• Reddi A.R.
      • Clement M.H.
      • Sharma A.
      • Barnese K.
      • Rosenfeld L.
      • Gralla E.B.
      • Valentine J.S.
      • Culotta V.C.
      • Hoffman B.M.
      Probing in vivo Mn2+ speciation and oxidative stress resistance in yeast cells with electron-nuclear double resonance spectroscopy.
      ) (Fig. 2, gray bars). However, manganese concentrations may be elevated within organelles such as the chloroplast or mitochondria where there is high demand. In a bacterial cytosol, the concentration of manganese can vary. For example, in response to oxidants, manganese is elevated to correctly metallate manganese superoxide dismutase (SOD) (
      • Imlay J.A.
      The mismetallation of enzymes during oxidative stress.
      ). Nickel- and cobalt-requiring enzymes are thought to have been more prevalent in early anaerobic life, and Fraústo da Silva and Williams (
      • Fraústo da Silva J.J.R.
      • Williams R.J.P.
      ) suggest that these two metals are unlikely to have ever exceeded 10−10 m in the cytosol (Fig. 2, gray bars).
      Zinc-binding sites in most proteins have affinities that are typically 10−11 m or tighter (
      • Maret W.
      Zinc and sulfur: a critical biological partnership.
      ). The use of either synthetic or genetically encoded zinc-responsive fluorophores has placed buffered zinc concentrations within the cytosol of bacteria and eukaryotic cells in the 10−12 to 10−10 m range (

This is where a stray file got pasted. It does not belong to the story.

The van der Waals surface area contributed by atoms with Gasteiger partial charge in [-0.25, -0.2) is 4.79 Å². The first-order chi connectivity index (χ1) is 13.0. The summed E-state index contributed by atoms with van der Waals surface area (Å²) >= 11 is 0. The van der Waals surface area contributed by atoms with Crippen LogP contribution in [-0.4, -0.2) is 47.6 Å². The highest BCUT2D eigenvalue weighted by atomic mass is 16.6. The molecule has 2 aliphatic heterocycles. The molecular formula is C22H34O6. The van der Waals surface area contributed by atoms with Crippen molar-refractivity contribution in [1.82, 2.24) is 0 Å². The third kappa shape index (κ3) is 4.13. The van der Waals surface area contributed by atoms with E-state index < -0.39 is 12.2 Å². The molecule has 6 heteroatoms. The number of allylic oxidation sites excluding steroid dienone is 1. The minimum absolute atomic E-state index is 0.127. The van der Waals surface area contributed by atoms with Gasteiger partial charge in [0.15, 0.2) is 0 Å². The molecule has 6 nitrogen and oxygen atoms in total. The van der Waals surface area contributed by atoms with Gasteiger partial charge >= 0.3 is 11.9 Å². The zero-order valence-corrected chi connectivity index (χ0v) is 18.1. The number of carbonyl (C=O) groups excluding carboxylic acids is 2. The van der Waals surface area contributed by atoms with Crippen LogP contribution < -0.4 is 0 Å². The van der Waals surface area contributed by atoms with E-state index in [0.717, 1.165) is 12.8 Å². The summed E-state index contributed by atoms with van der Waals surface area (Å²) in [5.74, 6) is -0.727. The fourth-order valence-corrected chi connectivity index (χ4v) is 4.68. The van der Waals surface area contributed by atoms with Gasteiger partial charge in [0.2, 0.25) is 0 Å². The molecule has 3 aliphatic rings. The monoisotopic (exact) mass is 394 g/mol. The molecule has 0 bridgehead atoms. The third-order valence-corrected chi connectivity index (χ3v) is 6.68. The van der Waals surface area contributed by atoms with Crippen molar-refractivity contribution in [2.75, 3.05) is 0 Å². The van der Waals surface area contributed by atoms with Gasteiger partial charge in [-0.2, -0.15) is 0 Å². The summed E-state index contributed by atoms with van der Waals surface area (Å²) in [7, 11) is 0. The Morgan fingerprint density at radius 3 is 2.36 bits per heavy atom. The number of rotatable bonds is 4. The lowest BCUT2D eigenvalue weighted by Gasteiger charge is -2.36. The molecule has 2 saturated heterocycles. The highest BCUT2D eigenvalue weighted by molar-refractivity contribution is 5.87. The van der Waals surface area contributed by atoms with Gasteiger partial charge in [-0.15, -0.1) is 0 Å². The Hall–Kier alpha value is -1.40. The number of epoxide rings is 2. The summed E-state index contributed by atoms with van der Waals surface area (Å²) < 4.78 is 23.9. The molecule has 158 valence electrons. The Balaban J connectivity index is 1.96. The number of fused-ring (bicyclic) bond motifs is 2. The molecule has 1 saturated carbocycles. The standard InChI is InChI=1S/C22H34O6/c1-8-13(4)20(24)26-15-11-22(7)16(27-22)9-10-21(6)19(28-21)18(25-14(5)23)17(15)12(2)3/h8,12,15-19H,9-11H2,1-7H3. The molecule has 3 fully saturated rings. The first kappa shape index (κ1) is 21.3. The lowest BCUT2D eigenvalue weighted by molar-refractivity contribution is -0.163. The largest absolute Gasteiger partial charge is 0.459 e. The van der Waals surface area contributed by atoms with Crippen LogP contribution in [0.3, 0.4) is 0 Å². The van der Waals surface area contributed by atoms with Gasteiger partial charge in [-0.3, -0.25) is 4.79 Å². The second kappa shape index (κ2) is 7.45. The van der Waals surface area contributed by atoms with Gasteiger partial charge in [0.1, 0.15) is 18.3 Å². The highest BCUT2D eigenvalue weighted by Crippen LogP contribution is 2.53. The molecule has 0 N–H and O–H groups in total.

• Krezel A.
      • Maret W.
      Zinc-buffering capacity of a eukaryotic cell at physiological pZn.
      ,
      • Bozym R.A.
      • Thompson R.B.
      • Stoddard A.K.
      • Fierke C.A.
      Measuring picomolar intracellular exchangeable zinc in PC-12 cells using a ratiometric fluorescence biosensor.
      ,
      • Vinkenborg J.L.
      • Nicolson T.J.
      • Bellomo E.A.
      • Koay M.S.
      • Rutter G.A.
      • Merkx M.
      Genetically encoded FRET sensors to monitor intracellular Zn2+ homeostasis.
      ,
      • Wang D.
      • Hurst T.K.
      • Thompson R.B.
      • Fierke C.A.
      Genetically encoded ratiometric biosensors to measure intracellular exchangeable zinc in Escherichia coli.
      ). Buffered cytosolic copper concentrations have been estimated to be ∼10−15 m or less using copper-responsive fluorophores (
      • Huang C.P.
      • Fofana M.
      • Chan J.
      • Chang C.J.
      • Howell S.B.
      Copper transporter 2 regulates intracellular copper and sensitivity to cisplatin.
      ,
      • Dodani S.C.
      • Domaille D.W.
      • Nam C.I.
      • Miller E.W.
      • Finney L.A.
      • Vogt S.
      • Chang C.J.
      Calcium-dependent copper redistributions in neuronal cells revealed by a fluorescent copper sensor and x-ray fluorescence microscopy.
      ) (Fig. 2, gray bars). In yeast, copper zinc SOD1 has a copper affinity of 10−15 m but requires the CCS metallochaperone for activation in vivo. Consequently, it was inferred that copper must be buffered below 10−15 m (
      • Rae T.D.
      • Schmidt P.J.
      • Pufahl R.A.
      • Culotta V.C.
      • O'Halloran T.V.